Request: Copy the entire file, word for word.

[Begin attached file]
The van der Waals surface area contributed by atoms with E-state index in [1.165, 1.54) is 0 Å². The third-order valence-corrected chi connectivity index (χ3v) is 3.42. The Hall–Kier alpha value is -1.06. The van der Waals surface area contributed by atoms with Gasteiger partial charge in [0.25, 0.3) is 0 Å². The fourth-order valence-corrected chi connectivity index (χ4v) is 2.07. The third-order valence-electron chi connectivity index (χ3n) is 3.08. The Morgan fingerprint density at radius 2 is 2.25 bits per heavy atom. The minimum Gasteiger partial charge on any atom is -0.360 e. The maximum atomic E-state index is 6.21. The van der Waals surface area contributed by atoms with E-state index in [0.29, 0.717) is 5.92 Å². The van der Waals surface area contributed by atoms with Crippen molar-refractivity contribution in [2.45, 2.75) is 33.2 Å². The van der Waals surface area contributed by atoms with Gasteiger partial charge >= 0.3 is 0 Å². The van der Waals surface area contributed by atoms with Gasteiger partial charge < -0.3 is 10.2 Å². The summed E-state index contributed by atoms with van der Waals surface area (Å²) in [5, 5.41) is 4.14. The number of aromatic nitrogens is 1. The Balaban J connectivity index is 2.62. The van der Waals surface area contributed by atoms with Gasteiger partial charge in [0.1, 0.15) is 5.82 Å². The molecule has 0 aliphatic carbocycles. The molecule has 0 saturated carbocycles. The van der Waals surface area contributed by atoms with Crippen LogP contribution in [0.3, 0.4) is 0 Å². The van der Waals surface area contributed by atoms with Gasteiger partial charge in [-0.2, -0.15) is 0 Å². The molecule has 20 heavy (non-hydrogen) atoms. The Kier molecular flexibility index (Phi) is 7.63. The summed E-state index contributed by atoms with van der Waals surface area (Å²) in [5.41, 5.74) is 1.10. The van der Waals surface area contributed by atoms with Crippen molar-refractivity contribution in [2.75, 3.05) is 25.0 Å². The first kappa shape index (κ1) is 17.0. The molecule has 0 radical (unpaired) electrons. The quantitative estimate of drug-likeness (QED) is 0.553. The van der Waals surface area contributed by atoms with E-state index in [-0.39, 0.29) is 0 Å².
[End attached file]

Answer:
The van der Waals surface area contributed by atoms with E-state index in [1.165, 1.54) is 0 Å². The third-order valence-corrected chi connectivity index (χ3v) is 3.42. The Hall–Kier alpha value is -1.06. The van der Waals surface area contributed by atoms with Gasteiger partial charge in [0.25, 0.3) is 0 Å². The fourth-order valence-corrected chi connectivity index (χ4v) is 2.07. The third-order valence-electron chi connectivity index (χ3n) is 3.08. The Morgan fingerprint density at radius 2 is 2.25 bits per heavy atom. The minimum Gasteiger partial charge on any atom is -0.360 e. The maximum atomic E-state index is 6.21. The van der Waals surface area contributed by atoms with E-state index in [0.29, 0.717) is 5.92 Å². The van der Waals surface area contributed by atoms with Crippen molar-refractivity contribution in [2.45, 2.75) is 33.2 Å². The van der Waals surface area contributed by atoms with Gasteiger partial charge >= 0.3 is 0 Å². The van der Waals surface area contributed by atoms with Gasteiger partial charge < -0.3 is 10.2 Å². The summed E-state index contributed by atoms with van der Waals surface area (Å²) in [5, 5.41) is 4.14. The number of aromatic nitrogens is 1. The Balaban J connectivity index is 2.62. The van der Waals surface area contributed by atoms with Gasteiger partial charge in [0.1, 0.15) is 5.82 Å². The molecule has 0 aliphatic carbocycles. The molecule has 0 saturated carbocycles. The van der Waals surface area contributed by atoms with Crippen LogP contribution in [0.3, 0.4) is 0 Å². The van der Waals surface area contributed by atoms with Gasteiger partial charge in [-0.2, -0.15) is 0 Å². The molecule has 20 heavy (non-hydrogen) atoms. The Kier molecular flexibility index (Phi) is 7.63. The summed E-state index contributed by atoms with van der Waals surface area (Å²) in [5.41, 5.74) is 1.10. The van der Waals surface area contributed by atoms with Crippen molar-refractivity contribution in [2.75, 3.05) is 25.0 Å². The first kappa shape index (κ1) is 17.0. The molecule has 0 radical (unpaired) electrons. The quantitative estimate of drug-likeness (QED) is 0.553. The van der Waals surface area contributed by atoms with E-state index in [-0.39, 0.29) is 0 Å².